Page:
Last Updated May 5, 2017 3:00 PM EDT
What's the value of a unicorn-themed drink? It may go well beyond the $5 or so Starbucks (SBUX) was charging for its limited-time "Unicorn Frappuccino," according to a lawsuit filed by a New York city cafe called The End. The cafe is suing Starbucks over the drink, claiming the sugary Frappuccino overshadowed its "Unicorn Latte."
The End, which is owned by Montauk Juice Factory, started selling its Unicorn Latte in December and applied for a trademark on the drink in January. While Starbucks' colorful unicorn Frappuccino was made with ingredients including sugar and natural and artificial flavors, The End's Unicorn Latte, which the cafe says took six months to develop, is whipped together with artisanal ingredients like dates, ginger root and algae that might appeal to hipster enclaves. Neither drink contains coffee.
"Our client Montauk Juice Factory created the Unicorn Latte, a successful product that our clients transformed into a social media sensation, developed a famous and valuable trademark, and took the appropriate steps to protect it," attorney Josh Schiller of law firm Boies Schiller Flexner, which is representing the cafe, said in a statement. "Starbucks, with its thousands of coffee shops, launched a competing product with a similar look and name, and marketed it in the same channels where our client's product became famous, severely damaging our client's mark."
The cafe is seeking unspecified compensation and a public apology.
"The size of and scope of Starbucks' product launch was designed so that the Unicorn Frappuccino would eclipse the Unicorn Latte in the market, thereby harming Plaintiffs and confusing their customers," the lawsuit alleges.
The complaint notes that customers started to ask The End to create Unicorn Frappuccinos for them, while online publications referred to Starbucks' product as a Unicorn Latte.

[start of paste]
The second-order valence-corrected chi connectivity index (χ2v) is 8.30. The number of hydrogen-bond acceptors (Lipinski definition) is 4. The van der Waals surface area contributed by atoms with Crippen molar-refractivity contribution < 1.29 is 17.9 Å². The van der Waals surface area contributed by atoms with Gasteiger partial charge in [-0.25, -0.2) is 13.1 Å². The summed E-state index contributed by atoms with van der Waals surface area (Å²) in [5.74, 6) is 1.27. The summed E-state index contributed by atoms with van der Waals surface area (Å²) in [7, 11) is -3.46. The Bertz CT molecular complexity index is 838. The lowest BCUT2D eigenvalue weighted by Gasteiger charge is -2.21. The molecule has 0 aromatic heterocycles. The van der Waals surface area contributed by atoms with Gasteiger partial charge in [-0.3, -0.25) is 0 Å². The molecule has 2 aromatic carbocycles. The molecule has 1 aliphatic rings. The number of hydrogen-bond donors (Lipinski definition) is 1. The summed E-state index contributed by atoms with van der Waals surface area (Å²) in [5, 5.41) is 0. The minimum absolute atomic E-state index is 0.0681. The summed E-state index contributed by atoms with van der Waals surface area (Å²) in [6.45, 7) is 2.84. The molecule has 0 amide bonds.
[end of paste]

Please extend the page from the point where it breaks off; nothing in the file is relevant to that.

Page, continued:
"The Unicorn Latte has been the most popular product we've created to date, so we were shocked and disappointed when Starbucks came out with the Unicorn Frappuccino, which is similar to our product in name and appearance, but has none of its healthy ingredients," The End co-owner Bret Caretsky said in a statement.
A spokesperson for Starbucks said the lawsuit is without merit.
The unicorn Frappuccino,, was the company's first new Frappuccino flavor this year. While The End is seeking a trademark for its Unicorn Latte, many unicorn-themed foods are popular on social media, including a recent rage for "unicorn toast," which is toast spread with rainbow-colored cream cheese.
The End claims Starbucks' version of a unicorn-themed drink created a misperception that the small cafe was copying the giant coffee chain, the lawsuit claims. "This widespread confusion was made worse by the derision and ridicule that Starbucks' Unicorn Frappuccino encountered upon launch," the lawsuit alleges, according to the Daily News.
Starbucks' unicorn Frappuccino appeared to be a hit, at least based on social media buzz. The new drink comes at a sensitive time for Starbucks, with a new chief executive at the helm and a sales slowdown in 2016 that came amidst an unpopular change in its loyal program. The coffee giant is also dealing with competition from smaller stores that appeal to younger consumers.
A whiff of unicorn magic may be giving a boost to Starbucks' stock price. The shares have increased more than 9 percent this year, compared with a 6.8 percent gain for the S&P 500.